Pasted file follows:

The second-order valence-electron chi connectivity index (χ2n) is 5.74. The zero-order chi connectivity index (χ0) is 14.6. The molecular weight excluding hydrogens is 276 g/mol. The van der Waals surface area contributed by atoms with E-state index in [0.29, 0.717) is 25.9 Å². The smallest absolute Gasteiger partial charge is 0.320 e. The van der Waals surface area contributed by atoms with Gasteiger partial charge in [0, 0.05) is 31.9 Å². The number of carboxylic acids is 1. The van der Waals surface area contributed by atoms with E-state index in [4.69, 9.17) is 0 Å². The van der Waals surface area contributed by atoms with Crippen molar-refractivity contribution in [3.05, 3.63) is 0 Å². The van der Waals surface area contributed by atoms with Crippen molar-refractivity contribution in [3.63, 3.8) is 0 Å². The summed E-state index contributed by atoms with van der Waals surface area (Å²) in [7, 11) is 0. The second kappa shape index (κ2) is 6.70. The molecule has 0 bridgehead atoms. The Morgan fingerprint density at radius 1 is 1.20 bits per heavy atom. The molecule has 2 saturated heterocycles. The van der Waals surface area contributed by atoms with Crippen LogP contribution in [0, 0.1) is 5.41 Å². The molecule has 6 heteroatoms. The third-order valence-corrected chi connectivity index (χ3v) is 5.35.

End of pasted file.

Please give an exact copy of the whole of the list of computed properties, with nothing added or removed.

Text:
The second-order valence-electron chi connectivity index (χ2n) is 5.74. The zero-order chi connectivity index (χ0) is 14.6. The molecular weight excluding hydrogens is 276 g/mol. The van der Waals surface area contributed by atoms with E-state index in [0.29, 0.717) is 25.9 Å². The smallest absolute Gasteiger partial charge is 0.320 e. The van der Waals surface area contributed by atoms with Gasteiger partial charge in [0, 0.05) is 31.9 Å². The number of carboxylic acids is 1. The van der Waals surface area contributed by atoms with E-state index in [4.69, 9.17) is 0 Å². The van der Waals surface area contributed by atoms with Crippen molar-refractivity contribution in [3.05, 3.63) is 0 Å². The van der Waals surface area contributed by atoms with Crippen molar-refractivity contribution in [3.63, 3.8) is 0 Å². The summed E-state index contributed by atoms with van der Waals surface area (Å²) in [7, 11) is 0. The second kappa shape index (κ2) is 6.70. The molecule has 0 bridgehead atoms. The Morgan fingerprint density at radius 1 is 1.20 bits per heavy atom. The molecule has 2 saturated heterocycles. The van der Waals surface area contributed by atoms with Crippen LogP contribution in [0, 0.1) is 5.41 Å². The molecule has 6 heteroatoms. The third-order valence-corrected chi connectivity index (χ3v) is 5.35.